When is it Not Good to Follow Your Instinct in Chess

Instinct is a natural ability chess masters leverage, allowing them to have certain feelings about moves and chess positions that don’t require them concrete calculations to prove effective or right. A player, or instance, may feel that his king may be in danger, causing him to bring more defendants to secure its position and safety. Similarly, he may feel that all his pieces are already in their perfect places for a final strike of attack to the opponent’s king. Learning how to play chess, for beginners, does not require immediate mastery of instinct and intuition. In fact, it is a trait that usually develops overtime, as a player takes initiative to improve by learning from their mistakes and blunders.    

On a smaller scale, instinct also plays a key role when you feel that a particular piece’s position is not optimal and must be improved. As a whole instinct is a valuable tool, but it should only be seen as an aid that enables you to feel what’s happening and what is to happen within a match. Instinct, should therefore not be the commanding force that dictates all of your moves. There are certain times when making thorough calculations is a better way to go than relying on your intuition.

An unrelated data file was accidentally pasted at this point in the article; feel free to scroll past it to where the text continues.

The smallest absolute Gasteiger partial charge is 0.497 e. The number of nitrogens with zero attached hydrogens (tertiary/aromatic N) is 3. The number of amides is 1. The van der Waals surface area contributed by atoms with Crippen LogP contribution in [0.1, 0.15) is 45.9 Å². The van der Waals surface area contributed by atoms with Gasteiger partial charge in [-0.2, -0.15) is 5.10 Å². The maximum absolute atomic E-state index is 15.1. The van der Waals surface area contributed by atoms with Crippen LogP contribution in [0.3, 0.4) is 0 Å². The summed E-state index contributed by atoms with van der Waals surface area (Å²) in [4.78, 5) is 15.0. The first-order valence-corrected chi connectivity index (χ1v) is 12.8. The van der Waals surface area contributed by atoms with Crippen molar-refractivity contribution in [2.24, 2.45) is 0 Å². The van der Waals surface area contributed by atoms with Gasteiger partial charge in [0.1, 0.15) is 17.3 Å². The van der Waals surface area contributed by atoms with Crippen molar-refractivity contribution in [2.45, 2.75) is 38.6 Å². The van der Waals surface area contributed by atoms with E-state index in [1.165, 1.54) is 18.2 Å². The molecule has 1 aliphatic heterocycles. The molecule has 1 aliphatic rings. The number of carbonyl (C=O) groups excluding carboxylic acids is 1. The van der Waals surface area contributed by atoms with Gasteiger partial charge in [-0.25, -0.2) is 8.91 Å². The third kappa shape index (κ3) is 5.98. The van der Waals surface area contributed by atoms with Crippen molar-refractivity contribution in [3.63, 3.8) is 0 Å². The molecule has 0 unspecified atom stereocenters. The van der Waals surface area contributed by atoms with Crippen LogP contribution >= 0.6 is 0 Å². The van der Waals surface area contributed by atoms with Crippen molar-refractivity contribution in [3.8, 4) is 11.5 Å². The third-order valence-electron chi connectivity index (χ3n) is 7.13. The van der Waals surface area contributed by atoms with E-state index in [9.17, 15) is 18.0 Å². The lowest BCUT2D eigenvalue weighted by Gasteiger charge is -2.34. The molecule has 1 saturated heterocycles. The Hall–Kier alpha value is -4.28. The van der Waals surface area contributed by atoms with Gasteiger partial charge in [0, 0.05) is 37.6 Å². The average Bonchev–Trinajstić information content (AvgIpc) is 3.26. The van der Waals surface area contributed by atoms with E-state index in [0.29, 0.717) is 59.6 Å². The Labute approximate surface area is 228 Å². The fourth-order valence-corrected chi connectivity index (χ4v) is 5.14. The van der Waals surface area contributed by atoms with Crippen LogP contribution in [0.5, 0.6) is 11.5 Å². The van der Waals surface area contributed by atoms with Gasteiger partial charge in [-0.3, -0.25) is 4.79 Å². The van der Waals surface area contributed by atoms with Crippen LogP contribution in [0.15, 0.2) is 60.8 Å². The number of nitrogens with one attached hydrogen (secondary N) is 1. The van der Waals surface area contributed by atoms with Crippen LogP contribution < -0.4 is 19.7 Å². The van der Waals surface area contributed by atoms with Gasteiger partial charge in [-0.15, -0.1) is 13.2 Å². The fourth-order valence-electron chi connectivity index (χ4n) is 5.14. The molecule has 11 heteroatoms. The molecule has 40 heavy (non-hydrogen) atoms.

A good example of situations when calculation is superior to instinct, is making a combination or setting up a series of attacks. Mastering the use of calculation and intuition to create killer moves is also a good use of both skills, as you get to maximize your winning potential. Creating combinations require careful calculation and consideration of possible variations so you can make sure that the outcome of a particular move will be in your favor. Making sacrifices should largely be based on correct calculations rather than mere instinct. When learning how to play chess for beginners, cultivating both skills through training is important.